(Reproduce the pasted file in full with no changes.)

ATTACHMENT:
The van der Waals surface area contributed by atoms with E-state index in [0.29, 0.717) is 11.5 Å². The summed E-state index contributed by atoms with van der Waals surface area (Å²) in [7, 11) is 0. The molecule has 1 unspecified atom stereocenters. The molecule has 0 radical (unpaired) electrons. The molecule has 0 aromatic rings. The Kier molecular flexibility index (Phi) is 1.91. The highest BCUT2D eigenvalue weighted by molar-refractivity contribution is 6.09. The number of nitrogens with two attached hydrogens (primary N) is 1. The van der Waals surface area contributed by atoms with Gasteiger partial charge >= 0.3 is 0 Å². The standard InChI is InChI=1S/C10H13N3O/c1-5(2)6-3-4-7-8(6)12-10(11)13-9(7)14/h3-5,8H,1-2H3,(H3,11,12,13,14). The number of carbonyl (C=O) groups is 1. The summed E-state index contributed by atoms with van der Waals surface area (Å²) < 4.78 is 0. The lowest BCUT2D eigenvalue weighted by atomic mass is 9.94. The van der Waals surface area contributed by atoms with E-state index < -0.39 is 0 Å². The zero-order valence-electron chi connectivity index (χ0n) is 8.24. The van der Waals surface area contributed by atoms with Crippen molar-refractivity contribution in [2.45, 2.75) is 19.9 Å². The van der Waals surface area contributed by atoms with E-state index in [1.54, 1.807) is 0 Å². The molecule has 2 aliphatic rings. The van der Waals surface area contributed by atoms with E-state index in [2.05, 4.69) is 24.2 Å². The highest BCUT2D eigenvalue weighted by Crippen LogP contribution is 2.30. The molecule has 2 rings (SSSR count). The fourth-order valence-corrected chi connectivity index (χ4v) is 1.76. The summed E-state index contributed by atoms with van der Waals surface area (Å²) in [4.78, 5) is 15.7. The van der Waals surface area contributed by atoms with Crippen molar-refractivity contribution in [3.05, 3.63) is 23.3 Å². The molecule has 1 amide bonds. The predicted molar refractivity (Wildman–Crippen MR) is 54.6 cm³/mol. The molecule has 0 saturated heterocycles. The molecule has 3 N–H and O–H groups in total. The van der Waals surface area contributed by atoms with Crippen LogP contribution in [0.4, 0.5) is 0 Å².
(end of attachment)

The van der Waals surface area contributed by atoms with E-state index in [0.29, 0.717) is 11.5 Å². The summed E-state index contributed by atoms with van der Waals surface area (Å²) in [7, 11) is 0. The molecule has 1 unspecified atom stereocenters. The molecule has 0 radical (unpaired) electrons. The molecule has 0 aromatic rings. The Kier molecular flexibility index (Phi) is 1.91. The highest BCUT2D eigenvalue weighted by molar-refractivity contribution is 6.09. The number of nitrogens with two attached hydrogens (primary N) is 1. The van der Waals surface area contributed by atoms with Gasteiger partial charge >= 0.3 is 0 Å². The standard InChI is InChI=1S/C10H13N3O/c1-5(2)6-3-4-7-8(6)12-10(11)13-9(7)14/h3-5,8H,1-2H3,(H3,11,12,13,14). The number of carbonyl (C=O) groups is 1. The summed E-state index contributed by atoms with van der Waals surface area (Å²) < 4.78 is 0. The lowest BCUT2D eigenvalue weighted by atomic mass is 9.94. The van der Waals surface area contributed by atoms with E-state index < -0.39 is 0 Å². The zero-order valence-electron chi connectivity index (χ0n) is 8.24. The van der Waals surface area contributed by atoms with Crippen molar-refractivity contribution in [2.45, 2.75) is 19.9 Å². The van der Waals surface area contributed by atoms with E-state index in [1.54, 1.807) is 0 Å². The molecule has 2 aliphatic rings. The van der Waals surface area contributed by atoms with E-state index in [2.05, 4.69) is 24.2 Å². The highest BCUT2D eigenvalue weighted by Crippen LogP contribution is 2.30. The molecule has 2 rings (SSSR count). The fourth-order valence-corrected chi connectivity index (χ4v) is 1.76. The summed E-state index contributed by atoms with van der Waals surface area (Å²) in [4.78, 5) is 15.7. The van der Waals surface area contributed by atoms with Crippen molar-refractivity contribution in [3.05, 3.63) is 23.3 Å². The molecule has 1 amide bonds. The predicted molar refractivity (Wildman–Crippen MR) is 54.6 cm³/mol. The molecule has 0 saturated heterocycles. The molecule has 3 N–H and O–H groups in total. The van der Waals surface area contributed by atoms with Crippen LogP contribution in [0.4, 0.5) is 0 Å².